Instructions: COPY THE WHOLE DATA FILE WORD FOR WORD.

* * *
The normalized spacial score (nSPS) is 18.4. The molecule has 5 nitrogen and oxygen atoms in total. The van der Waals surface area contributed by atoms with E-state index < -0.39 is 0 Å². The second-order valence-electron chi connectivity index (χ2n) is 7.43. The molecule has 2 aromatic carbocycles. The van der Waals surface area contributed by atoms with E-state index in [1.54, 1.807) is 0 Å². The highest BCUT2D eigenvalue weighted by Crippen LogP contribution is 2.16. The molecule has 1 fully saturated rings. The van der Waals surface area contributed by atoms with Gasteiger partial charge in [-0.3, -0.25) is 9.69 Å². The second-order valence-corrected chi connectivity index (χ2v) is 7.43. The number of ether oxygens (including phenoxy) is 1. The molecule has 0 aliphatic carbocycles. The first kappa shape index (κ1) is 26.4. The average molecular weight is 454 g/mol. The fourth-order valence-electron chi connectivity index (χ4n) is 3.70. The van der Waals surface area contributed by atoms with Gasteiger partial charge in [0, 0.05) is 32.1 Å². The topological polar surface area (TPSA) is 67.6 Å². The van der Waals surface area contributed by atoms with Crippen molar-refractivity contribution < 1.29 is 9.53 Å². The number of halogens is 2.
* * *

The normalized spacial score (nSPS) is 18.4. The molecule has 5 nitrogen and oxygen atoms in total. The van der Waals surface area contributed by atoms with E-state index < -0.39 is 0 Å². The second-order valence-electron chi connectivity index (χ2n) is 7.43. The molecule has 2 aromatic carbocycles. The van der Waals surface area contributed by atoms with E-state index in [1.54, 1.807) is 0 Å². The highest BCUT2D eigenvalue weighted by Crippen LogP contribution is 2.16. The molecule has 1 fully saturated rings. The van der Waals surface area contributed by atoms with Gasteiger partial charge in [-0.3, -0.25) is 9.69 Å². The second-order valence-corrected chi connectivity index (χ2v) is 7.43. The number of ether oxygens (including phenoxy) is 1. The molecule has 0 aliphatic carbocycles. The first kappa shape index (κ1) is 26.4. The average molecular weight is 454 g/mol. The fourth-order valence-electron chi connectivity index (χ4n) is 3.70. The van der Waals surface area contributed by atoms with Gasteiger partial charge in [0, 0.05) is 32.1 Å². The topological polar surface area (TPSA) is 67.6 Å². The van der Waals surface area contributed by atoms with Crippen molar-refractivity contribution < 1.29 is 9.53 Å². The number of halogens is 2.